The bottom line: Avoid first and second hand smoke. Vacation in the country (unless their fracking).Considering enjoying a cocktail or a glass of wine with your evening dinner. Restrict cheap, high glycemic carbohydrates that raise blood sugar. Avoid the highly processed vegetable seed oils while emphasizing fatty fish, flaxseed and our traditional, healthy pastured animal foods. Yes, managing stress is a challenge but may be most important of all.

As Sophia Loren said, “Don’t cry about things that can’t cry over you!”

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Category: Longevity

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  1. robin canfield says:

    the last point about stress made reference to fracking, what pray tell does fracking have to do with stress,unless you are a left wing nut?

  2. robin canfield says:

    the last point about stress made reference to fracking, what pray tell does fracking have to do with stress?

  3. Alan Watson says:

    The fracking comment is in reference to the over-the-top bumper to bumper truck traffic in rural areas of the northern Badlands (North Dakota). You don’t have to be a “left wing nut” to be concerned about clean water or wilderness retreats for current or future generations.

  4. eric says:

    When I think of fracking, I picture the small earthquakes that go hand in hand with it. Seems like Arkansas had over 100 small earthquakes in a month last year. With Hot Springs being in Arkansas, I could just imagine a fracking incident that cracks open the earths crust and blows molten lava everywhere. That would be a bit stressful if you lived there, so I laughed when I read that. I got the joke, and I voted Republican for the record..lol

  5. Alan Watson says:

    “Vacation in the country (unless their fracking)…” should have been edited out. Stress kills but my own personal negative experience vacationing amidst the truck traffic and fracking activity in the northern Badlands is a poor example.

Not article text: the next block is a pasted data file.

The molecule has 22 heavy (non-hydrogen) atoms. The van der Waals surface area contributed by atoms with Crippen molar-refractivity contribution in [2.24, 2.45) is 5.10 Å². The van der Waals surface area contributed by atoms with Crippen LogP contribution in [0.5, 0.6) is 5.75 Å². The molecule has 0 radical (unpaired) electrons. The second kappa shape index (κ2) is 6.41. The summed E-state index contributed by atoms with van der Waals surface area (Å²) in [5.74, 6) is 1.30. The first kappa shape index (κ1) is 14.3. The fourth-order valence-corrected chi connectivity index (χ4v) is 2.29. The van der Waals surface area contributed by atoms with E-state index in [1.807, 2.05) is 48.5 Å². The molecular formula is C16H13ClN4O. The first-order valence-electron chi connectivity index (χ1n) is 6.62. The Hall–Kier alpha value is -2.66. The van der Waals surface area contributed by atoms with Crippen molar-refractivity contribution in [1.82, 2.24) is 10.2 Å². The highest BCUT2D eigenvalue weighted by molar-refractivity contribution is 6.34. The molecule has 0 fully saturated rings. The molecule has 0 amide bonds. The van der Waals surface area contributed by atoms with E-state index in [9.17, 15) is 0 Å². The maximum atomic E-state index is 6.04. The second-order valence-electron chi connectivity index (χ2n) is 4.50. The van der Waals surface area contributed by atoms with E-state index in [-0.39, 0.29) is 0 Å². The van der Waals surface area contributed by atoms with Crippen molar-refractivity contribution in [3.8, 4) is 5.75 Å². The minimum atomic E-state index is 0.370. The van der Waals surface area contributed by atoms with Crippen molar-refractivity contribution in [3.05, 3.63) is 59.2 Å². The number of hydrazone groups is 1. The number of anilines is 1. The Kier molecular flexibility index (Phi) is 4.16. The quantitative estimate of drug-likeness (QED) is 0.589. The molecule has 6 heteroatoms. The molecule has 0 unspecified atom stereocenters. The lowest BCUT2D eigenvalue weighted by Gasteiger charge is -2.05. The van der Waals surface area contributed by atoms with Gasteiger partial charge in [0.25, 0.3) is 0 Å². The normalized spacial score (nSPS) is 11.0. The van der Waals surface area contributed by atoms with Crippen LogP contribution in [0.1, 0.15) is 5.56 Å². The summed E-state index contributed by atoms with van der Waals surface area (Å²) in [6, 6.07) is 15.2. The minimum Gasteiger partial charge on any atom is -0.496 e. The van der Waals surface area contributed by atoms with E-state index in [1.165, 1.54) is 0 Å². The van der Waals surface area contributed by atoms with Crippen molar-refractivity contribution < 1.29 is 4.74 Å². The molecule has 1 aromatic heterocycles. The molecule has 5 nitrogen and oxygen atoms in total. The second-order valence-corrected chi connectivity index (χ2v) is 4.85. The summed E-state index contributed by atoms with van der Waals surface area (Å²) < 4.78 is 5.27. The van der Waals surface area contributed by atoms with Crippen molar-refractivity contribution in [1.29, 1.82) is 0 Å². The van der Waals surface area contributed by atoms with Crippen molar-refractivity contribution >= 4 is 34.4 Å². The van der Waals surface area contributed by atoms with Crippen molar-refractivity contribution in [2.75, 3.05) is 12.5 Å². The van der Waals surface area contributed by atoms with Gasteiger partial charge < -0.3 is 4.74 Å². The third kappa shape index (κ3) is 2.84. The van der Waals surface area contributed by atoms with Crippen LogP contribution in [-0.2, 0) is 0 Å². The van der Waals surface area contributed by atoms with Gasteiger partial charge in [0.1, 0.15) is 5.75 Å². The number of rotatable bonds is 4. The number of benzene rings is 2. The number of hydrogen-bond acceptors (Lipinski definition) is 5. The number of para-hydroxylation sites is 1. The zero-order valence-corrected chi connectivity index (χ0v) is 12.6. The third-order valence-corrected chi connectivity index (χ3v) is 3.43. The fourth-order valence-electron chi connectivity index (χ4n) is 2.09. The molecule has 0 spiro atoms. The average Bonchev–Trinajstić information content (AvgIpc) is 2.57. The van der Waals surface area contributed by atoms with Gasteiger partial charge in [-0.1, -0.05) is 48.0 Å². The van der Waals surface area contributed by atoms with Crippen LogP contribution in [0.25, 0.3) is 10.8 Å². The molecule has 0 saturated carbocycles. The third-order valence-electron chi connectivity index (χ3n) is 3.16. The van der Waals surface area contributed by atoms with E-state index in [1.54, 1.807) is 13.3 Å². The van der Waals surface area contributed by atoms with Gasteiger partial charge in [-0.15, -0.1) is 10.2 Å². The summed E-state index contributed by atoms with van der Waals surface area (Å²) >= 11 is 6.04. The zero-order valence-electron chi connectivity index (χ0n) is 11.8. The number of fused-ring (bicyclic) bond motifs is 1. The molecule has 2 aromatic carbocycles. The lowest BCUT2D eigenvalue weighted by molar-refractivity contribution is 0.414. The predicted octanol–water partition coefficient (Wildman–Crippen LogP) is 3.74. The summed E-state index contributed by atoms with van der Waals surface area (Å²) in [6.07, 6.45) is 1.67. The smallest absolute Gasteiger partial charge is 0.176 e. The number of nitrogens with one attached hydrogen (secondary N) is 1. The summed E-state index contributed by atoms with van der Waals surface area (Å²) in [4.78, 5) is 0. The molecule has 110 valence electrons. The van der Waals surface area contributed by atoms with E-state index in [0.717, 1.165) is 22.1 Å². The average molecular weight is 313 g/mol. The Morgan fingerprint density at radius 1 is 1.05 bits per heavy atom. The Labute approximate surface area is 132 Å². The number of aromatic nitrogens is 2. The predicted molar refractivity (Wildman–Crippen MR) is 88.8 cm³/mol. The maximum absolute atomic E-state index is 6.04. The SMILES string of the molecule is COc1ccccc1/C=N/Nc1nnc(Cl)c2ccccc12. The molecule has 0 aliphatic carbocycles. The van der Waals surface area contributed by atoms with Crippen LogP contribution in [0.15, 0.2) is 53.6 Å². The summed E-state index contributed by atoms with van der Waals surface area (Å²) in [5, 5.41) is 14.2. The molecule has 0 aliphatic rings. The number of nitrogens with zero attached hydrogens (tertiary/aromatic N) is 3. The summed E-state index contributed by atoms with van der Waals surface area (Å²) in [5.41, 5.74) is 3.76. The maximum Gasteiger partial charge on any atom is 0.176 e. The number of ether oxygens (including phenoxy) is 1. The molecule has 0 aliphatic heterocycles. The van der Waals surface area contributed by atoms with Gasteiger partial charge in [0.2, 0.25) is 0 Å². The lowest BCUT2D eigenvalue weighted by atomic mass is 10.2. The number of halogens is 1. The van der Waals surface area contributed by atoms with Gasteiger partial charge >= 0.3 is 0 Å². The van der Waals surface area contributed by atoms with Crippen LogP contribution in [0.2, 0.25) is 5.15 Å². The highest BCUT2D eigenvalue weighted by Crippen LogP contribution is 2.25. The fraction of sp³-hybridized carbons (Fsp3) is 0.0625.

6. Karen says:

    Have survived a blood clot, whole right leg, including PE. Tested and found to have the gene that makes me susceptible to blood clots. Spent more than 2 years on various anti coagulates, compression stockings, self injections of clexane…such fun and an eyeopener. Current status, clot in the leg fully resolved, PE still some residual but getting there…that’s 3-4 years on. Now I’m 48, healthier and much less prone to taking on stress. Enjoy the life you have, watch for red sore points (feels like a bruise) in your leg that are almost hot to the touch as is pretty much all the warning you’re going to get before the swelling takes hold.

  7. Magnificent website. Plenty of helpful info here. I am sending it to some pals ans additionally sharing in delicious.
    And of course, thank you in your effort!

  8. Alan Watson says:

    Thank you for your kindness! Please don’t hesitate to comment again. Yours truly, Al Watson

  9. health coach says:

    great article; have read your book Cereal Killer and we carry it in our store. i understand the comment on fracking -too bad an earlier reader took offense at it. stress comes in all shapes and sizes, environmental stressors included – and their toll has yet to be fully measured. but the closer to home we can begin, the better, and i believe it’s with diet and our lifestyle choices.